Either the walk in and chat with somebody is difficult, so try to think of a reason to go in there. It might just be like, hey, I'm in the area - here's this - I don’t want to take too much of your time, but you know, we work with a lot of people, you know, that I think you guys work with, so here's this - check us out if you want. And I would definitely, with trainers, I would say, hey, if you want to see what we do, like, you know, we'll give you a couple of sessions for free just so you can see exactly what we do, because we're different, and then that's a very strong call to action. Now, giving somebody free care, they're usually really crappy patients. A lot of times, they come in, they suck, they no show a couple of times, but then they refer a bunch of people in, and then so, long-term it's worth it, especially if you're just starting. Like, so if you bring on a new associate, I think that if they work an event, there needs to be, you know, the first, the assessment is free. [0:44:00.5]

And I don’t mean that in a chiro way where, well, I'll do a little bit of one, but if you really want care, then it's the full - no, fuck it. Just do the whole thing, waive the $55 or $155 thing, take good care of them, take the hit, and then get them in the door. And then if you're doing a good job with, you know, the digital stuff that you and I talked about before we started or doing a good job with the in-house stuff, then that person will turn into a producing patient, which is great.

Kevin: Which, is it, and I think, you know, what I love about what you're doing is obviously you have a growth mindset and you’ve got a full, well-developed practice now, and I think any chiropractor can do that, and it does take the four pillars that you mentioned. And so just to kind of summarize that - it's obviously the online stuff, which we didn't get a whole lot into, but we touched on it because it does piggyback the offline. Two is the in house. Three is the MD marketing, again, which is a whole other probably hour and a half podcast. And then the grassroots, and if your practice is doing that, that's how you're really going to get a lot of momentum and just grow really a great practice. So. I appreciate you coming on the show today and diving into that. It's been a pleasure workshopping these ideas with you over the last few month as well. [0:45:14.2]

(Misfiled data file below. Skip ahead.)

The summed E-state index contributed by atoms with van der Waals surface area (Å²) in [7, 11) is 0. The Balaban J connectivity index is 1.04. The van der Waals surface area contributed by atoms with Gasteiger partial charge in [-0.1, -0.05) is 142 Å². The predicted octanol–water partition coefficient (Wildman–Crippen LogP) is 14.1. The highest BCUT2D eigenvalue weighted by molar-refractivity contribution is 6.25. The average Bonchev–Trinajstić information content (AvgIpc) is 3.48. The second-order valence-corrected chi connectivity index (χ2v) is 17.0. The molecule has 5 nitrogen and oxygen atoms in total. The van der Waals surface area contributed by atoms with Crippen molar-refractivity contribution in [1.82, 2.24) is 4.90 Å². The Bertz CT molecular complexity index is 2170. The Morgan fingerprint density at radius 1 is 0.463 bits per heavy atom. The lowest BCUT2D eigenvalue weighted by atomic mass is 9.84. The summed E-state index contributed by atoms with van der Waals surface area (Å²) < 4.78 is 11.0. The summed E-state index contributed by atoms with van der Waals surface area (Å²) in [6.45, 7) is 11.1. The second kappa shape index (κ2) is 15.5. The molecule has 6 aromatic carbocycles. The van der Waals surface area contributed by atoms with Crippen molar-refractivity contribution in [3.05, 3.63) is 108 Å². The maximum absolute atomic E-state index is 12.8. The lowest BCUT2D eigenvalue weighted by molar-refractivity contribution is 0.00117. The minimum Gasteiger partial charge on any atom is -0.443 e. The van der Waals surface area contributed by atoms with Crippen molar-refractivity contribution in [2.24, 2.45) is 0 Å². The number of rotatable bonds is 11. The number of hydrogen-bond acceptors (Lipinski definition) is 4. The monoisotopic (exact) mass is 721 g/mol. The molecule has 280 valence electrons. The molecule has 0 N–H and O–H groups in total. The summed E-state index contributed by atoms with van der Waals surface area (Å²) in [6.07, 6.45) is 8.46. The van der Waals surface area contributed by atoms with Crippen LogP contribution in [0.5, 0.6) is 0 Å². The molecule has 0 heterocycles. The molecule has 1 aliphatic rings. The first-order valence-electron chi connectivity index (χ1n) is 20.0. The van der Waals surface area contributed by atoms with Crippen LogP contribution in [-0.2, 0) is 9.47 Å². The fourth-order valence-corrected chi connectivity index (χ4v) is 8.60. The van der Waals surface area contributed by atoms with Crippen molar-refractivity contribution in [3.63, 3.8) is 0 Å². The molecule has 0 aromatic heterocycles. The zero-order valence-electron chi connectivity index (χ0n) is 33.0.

Rich: Yeah, I'm excited to put to work some of the stuff we talked about beforehand. So, I've, I've certainly got gaps in my marketing strategy, so I'm always looking for knowledgeable people to take some stuff and implement it into the practice.

Kevin: Yeah. I think we all have gaps, even if you're well developed. I know for me, you know, I dove so much into the online the last four or five years. I sat back like a year and a half ago and say, oh, I think we're slipping on the community outreach and getting out there, and we were. And then we got back into it and we noticed an uptake. So you gotta be firing on all cylinders.

Rich: It's, and that goes, you know, tying it back into the meeting regularly, thinking about what you're doing. So I have a staff meeting every two weeks. We have a medical marketing meeting every two weeks and this is with different people, of course. [0:46:03.4]

Then we have a grassroots meeting every two weeks, and so those are things that we do to make sure that we're staying accountable because early on that was tough. We'd be like, alright, well let's do this, and then a month later or maybe we missed that meeting because we were only doing them once a month, so that's two months later, we're like, oh hey, what did we ever do with those emails? Oh, we didn't do it. Oh, okay. Well, let's do that now. And then two months go by again, and nothing happens. So the accountability is huge and being able to anticipate stuff has really kind of helped at least keep the wagon going.

Kevin: Definitely. Well, I really appreciate your time today, doc. I think this was great information and I hope it spurs some chiropractors along and to have a plan, be consistent with it and make sure you're just getting out there as much as you can.

Rich: It's no problem, man. Keep it up.

Kevin: Thank you.